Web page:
You’ve been hearing about El Niño all year – with ocean temperatures around 2°C above normal throughout the year, all the signs were there. But all spring, we were cautioned against getting too optimistic about the prospects for a drought quenching winter in Southern California. Each update from NOAA included the caveat that essentially, things can quickly change…just like they did in 2014.
But as we enter September, now with only 20 days left of summer, climate experts are basically “all in”. We’re almost certainly going to experience a significant El Niño this winter, with conditions actually forecasted to strengthen all the way through at least November!
The California Weather Blog has been on top of all NOAA forecasts and climate models, and issued the following summation in their recent El Niño blog;
Right now, an “ensemble” consisting of all major national and international climate models suggests a high likelihood that the present El Niño will eventually become the strongest on record, surpassing even 1997-1998 in terms of ocean temperatures in the equatorial Pacific. Even if this event does not become the superlative event in the historical record, it’s virtually certain that it will end up in the top three.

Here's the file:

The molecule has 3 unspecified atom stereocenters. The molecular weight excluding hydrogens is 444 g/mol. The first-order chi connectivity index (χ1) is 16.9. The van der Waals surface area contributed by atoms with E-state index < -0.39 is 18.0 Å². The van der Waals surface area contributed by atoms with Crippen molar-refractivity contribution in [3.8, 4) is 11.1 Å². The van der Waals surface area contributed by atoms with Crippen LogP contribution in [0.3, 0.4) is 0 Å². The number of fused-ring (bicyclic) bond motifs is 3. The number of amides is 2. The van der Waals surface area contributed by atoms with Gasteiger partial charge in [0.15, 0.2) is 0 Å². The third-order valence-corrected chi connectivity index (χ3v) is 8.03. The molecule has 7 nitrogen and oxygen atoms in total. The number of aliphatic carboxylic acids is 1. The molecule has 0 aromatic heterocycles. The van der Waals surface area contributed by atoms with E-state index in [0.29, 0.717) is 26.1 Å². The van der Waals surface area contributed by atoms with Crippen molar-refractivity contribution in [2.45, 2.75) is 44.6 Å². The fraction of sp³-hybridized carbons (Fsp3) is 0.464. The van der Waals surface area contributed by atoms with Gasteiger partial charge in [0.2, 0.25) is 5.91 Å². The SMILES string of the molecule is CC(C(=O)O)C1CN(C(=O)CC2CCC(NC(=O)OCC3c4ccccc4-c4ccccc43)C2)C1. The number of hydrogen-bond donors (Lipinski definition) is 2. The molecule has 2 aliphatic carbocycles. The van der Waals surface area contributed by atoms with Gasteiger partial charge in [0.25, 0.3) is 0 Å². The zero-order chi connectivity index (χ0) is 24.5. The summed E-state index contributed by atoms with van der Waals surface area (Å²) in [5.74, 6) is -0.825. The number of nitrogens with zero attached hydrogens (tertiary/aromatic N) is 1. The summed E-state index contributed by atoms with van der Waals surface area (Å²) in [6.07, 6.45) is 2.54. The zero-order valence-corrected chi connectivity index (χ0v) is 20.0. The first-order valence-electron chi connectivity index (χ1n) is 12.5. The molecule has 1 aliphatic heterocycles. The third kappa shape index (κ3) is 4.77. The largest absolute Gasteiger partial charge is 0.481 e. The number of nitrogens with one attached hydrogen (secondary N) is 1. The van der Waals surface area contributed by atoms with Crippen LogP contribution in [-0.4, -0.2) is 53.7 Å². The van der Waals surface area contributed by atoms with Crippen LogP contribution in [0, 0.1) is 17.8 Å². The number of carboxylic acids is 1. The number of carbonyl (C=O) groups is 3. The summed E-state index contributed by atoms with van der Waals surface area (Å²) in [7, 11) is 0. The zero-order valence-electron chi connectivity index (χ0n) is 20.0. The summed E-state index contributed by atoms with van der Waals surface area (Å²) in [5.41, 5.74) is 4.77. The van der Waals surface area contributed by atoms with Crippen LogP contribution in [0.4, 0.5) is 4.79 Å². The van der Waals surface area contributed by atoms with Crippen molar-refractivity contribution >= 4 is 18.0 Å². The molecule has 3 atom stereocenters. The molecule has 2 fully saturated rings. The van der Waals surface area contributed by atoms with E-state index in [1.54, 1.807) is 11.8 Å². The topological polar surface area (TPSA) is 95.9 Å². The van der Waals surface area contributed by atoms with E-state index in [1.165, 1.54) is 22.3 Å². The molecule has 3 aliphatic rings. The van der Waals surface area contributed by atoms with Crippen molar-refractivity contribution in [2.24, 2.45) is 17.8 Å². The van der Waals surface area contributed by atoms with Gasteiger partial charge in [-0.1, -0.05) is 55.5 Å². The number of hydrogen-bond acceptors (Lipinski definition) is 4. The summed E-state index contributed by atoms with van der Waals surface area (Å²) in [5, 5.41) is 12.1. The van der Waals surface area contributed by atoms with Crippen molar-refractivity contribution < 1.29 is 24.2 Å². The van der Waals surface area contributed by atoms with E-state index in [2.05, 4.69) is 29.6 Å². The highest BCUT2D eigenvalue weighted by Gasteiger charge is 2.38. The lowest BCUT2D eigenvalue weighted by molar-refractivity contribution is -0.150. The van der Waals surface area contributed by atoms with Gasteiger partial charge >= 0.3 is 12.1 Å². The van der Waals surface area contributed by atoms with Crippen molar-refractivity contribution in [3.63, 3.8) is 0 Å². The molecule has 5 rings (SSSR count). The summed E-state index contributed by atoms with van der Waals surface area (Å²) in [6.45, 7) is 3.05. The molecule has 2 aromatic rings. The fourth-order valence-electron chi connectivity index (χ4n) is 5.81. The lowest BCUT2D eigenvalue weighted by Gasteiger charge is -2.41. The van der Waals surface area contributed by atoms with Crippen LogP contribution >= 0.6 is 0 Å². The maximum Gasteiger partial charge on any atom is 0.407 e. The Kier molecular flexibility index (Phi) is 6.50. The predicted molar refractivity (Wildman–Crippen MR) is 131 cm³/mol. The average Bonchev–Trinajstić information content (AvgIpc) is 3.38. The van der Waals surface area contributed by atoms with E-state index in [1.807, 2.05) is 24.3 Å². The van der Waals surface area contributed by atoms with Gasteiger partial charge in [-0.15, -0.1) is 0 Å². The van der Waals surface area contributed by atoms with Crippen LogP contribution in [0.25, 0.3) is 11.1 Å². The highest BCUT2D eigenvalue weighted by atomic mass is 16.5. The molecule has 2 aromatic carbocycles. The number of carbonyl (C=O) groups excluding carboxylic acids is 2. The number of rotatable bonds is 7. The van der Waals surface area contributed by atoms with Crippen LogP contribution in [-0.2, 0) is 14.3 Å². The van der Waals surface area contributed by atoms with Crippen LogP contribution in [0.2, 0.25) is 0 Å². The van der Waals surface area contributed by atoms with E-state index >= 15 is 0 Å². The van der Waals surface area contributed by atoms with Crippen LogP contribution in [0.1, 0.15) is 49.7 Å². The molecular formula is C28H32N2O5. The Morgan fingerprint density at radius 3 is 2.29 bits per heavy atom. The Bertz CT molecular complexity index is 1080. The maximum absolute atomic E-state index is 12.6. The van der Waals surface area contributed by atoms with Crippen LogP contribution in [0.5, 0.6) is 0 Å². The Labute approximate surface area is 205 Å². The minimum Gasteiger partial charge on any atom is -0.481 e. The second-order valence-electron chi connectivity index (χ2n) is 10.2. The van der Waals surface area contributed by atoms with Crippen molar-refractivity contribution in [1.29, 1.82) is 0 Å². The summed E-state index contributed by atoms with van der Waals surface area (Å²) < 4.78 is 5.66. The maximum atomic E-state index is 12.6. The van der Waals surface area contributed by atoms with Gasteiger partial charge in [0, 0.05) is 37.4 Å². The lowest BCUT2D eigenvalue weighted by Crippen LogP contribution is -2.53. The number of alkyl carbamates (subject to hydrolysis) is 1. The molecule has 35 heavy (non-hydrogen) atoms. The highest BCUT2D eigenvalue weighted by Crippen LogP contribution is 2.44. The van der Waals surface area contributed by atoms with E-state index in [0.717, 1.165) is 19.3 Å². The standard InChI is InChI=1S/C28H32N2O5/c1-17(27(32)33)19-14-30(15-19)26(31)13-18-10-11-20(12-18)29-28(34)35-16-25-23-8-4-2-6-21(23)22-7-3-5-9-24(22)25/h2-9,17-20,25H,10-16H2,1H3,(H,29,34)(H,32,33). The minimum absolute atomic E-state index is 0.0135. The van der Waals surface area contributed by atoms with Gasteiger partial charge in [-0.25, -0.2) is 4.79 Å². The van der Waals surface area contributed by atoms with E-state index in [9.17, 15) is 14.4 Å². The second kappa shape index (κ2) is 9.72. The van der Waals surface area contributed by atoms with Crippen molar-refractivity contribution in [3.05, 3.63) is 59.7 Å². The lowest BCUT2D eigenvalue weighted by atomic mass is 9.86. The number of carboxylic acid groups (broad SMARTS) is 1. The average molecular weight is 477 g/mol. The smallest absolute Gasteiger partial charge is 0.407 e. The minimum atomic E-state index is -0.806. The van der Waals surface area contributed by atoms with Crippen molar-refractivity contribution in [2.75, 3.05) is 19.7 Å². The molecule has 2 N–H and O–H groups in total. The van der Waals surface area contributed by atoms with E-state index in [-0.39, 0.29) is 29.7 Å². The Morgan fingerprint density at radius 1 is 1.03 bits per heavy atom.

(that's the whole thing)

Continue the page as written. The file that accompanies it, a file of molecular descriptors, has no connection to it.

And while they expand to caution that even a record breaking El Niño doesn’t necessarily equate to a wet winter, they do say that almost all of the models are showing the strongest California winter precipitation signal in years. El Niño doesn’t really directly equate to rain, although in San Diego we tend to associate El Niño exactly as such.
The last major El Niño, in 1997-1998 was attributed with an extremely wet winter in San Diego – one that saw several of the county’s major lakes spill over. Remember the footage of fish washing right over the dam at Lake Hodges?
It’s likely that is indeed what we’re headed for this year — and the lakes desperately need it. Lake levels are at all time lows in San Diego for the most part, especially Morena, Sutherland and Barrett which are at the outskirts of the county’s water system. If what is left of those fisheries is to survive, this El Niño better pan out in terms of precipitation.
Source: California Weather Blog